`glca()`

function. The measurement invariance assumption can
be adjusted through `measure.inv`

argument in
`glca()`

. The default is `measure.inv = TRUE`

,
constraining item-response probabilities to be equal across groups. The
following commands implement two different tests for group variable: (1)
test whether class prevalence is significantly influenced by group
variable under the measurement-invariant model; and (2) test whether the
measurement models differ across groups.

```
<- glca(f, group = DEGREE, data = gss08, nclass = 3, seed = 1, verbose = FALSE)
mglca1 <- glca(f, group = DEGREE, data = gss08, nclass = 3, measure.inv = FALSE, seed = 1, verbose = FALSE)
mglca2 gofglca(lca3, mglca1, mglca2, test = "chisq")
#> Model 1: item(DEFECT, HLTH, RAPE, POOR, SINGLE, NOMORE) ~ 1
#> nclass: 3
#> Model 2: item(DEFECT, HLTH, RAPE, POOR, SINGLE, NOMORE) ~ 1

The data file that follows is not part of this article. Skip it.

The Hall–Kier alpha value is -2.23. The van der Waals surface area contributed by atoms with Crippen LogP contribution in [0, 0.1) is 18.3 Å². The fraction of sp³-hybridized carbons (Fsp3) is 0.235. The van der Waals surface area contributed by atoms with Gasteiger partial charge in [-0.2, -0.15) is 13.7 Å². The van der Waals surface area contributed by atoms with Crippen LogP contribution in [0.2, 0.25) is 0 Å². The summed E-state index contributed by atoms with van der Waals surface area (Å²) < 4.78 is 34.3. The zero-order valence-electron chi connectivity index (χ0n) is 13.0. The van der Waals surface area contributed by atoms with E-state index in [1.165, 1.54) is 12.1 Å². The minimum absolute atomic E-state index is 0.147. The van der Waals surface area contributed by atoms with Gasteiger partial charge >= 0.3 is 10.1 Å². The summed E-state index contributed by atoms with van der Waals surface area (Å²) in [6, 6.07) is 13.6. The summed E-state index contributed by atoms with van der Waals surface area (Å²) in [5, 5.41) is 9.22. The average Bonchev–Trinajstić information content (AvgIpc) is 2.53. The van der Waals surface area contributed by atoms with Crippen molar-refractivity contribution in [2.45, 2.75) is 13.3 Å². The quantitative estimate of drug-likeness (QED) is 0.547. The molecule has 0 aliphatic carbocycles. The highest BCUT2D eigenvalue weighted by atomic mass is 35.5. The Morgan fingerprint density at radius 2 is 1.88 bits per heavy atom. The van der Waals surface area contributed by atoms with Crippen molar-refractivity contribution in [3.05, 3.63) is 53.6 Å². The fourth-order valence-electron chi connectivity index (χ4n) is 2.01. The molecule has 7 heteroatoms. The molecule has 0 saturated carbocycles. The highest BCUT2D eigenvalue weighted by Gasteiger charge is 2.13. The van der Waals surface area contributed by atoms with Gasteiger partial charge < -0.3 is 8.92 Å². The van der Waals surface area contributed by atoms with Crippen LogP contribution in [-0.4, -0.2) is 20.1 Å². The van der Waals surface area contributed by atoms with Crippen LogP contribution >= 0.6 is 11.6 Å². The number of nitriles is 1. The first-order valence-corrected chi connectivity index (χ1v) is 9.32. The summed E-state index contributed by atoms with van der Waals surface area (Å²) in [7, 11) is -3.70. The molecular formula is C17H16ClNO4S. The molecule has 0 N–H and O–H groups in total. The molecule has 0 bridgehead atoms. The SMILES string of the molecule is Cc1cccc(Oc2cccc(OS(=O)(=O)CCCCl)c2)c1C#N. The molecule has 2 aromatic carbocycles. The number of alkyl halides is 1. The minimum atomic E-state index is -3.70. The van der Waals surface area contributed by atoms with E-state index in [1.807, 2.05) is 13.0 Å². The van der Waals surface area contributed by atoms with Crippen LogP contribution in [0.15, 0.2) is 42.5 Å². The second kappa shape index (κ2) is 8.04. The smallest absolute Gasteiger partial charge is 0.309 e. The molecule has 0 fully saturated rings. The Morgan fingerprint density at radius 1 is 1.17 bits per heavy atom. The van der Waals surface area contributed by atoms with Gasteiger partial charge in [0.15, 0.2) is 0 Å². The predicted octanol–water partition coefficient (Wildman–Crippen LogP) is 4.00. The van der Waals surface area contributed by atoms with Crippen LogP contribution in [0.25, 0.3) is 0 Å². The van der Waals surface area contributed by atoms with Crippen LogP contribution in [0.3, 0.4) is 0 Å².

#> Group: DEGREE, nclass: 3, measure.inv: TRUE
#> Model 3: item(DEFECT, HLTH, RAPE, POOR, SINGLE, NOMORE) ~ 1
#> Group: DEGREE, nclass: 3, measure.inv: FALSE
#>
#> Goodness of Fit Table :
#> logLik AIC CAIC BIC entropy Res.Df Gsq
#> 1 -687.45 1414.90 1512.17 1492.17 0.88 43 29.83
#> 2 -672.41 1396.83 1523.28 1497.28 0.88 229 87.85
#> 3 -650.95 1461.89 1850.98 1770.98 0.89 175 44.91
#>
#> Analysis of Deviance Table :
#> npar logLik Df Deviance Pr(>Chi)
#> 1 20 -687.45
#> 2 26 -672.41 6 30.07 0.00
#> 3 80 -650.95 54 42.94 0.86
```

Since the model specified in the object `lca3`

(Model 1 in
the output from the `goflca()`

function) is constructed with
six binary items, the number of parameters for the saturated models is
\(26 − 1 = 63\). Therefore, degree of
freedom for Model 1 is \(63 − 20 =
43\). The models specified in mglca1 and mglca2 (Model 2 and
Model 3) are involved with group variable with four categories, and the
number of parameters for the saturated models is \(26 \times 4 − 1 = 255\). Therefore, degrees
of freedom for Model 2 and Model 3 are \(255 −
26 = 229\) and \(255 − 80 =